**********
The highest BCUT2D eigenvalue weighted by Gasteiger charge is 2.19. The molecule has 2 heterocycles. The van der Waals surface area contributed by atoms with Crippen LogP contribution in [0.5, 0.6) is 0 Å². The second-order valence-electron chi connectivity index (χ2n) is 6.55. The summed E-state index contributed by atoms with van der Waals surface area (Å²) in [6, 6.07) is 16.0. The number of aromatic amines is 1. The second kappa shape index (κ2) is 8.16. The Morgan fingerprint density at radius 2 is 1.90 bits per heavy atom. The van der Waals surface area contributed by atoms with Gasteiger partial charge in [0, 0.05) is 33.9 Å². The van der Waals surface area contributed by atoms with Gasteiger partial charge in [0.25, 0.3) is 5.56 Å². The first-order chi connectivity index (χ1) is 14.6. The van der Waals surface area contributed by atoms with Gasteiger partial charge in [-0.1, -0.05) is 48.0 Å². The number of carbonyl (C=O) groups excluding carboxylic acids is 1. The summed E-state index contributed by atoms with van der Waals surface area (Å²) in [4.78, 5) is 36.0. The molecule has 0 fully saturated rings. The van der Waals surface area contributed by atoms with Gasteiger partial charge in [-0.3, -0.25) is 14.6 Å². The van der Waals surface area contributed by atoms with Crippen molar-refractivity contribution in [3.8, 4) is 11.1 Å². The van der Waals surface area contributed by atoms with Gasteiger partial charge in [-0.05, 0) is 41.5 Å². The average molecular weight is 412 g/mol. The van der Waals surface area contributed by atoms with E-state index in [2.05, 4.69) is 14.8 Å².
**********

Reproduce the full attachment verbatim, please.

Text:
The highest BCUT2D eigenvalue weighted by Gasteiger charge is 2.19. The molecule has 2 heterocycles. The van der Waals surface area contributed by atoms with Crippen LogP contribution in [0.5, 0.6) is 0 Å². The second-order valence-electron chi connectivity index (χ2n) is 6.55. The summed E-state index contributed by atoms with van der Waals surface area (Å²) in [6, 6.07) is 16.0. The number of aromatic amines is 1. The second kappa shape index (κ2) is 8.16. The Morgan fingerprint density at radius 2 is 1.90 bits per heavy atom. The van der Waals surface area contributed by atoms with Gasteiger partial charge in [0, 0.05) is 33.9 Å². The van der Waals surface area contributed by atoms with Gasteiger partial charge in [0.25, 0.3) is 5.56 Å². The first-order chi connectivity index (χ1) is 14.6. The van der Waals surface area contributed by atoms with Gasteiger partial charge in [-0.1, -0.05) is 48.0 Å². The number of carbonyl (C=O) groups excluding carboxylic acids is 1. The summed E-state index contributed by atoms with van der Waals surface area (Å²) in [4.78, 5) is 36.0. The molecule has 0 fully saturated rings. The van der Waals surface area contributed by atoms with Gasteiger partial charge in [-0.3, -0.25) is 14.6 Å². The van der Waals surface area contributed by atoms with Crippen molar-refractivity contribution in [3.8, 4) is 11.1 Å². The van der Waals surface area contributed by atoms with Gasteiger partial charge in [-0.05, 0) is 41.5 Å². The average molecular weight is 412 g/mol. The van der Waals surface area contributed by atoms with E-state index in [2.05, 4.69) is 14.8 Å².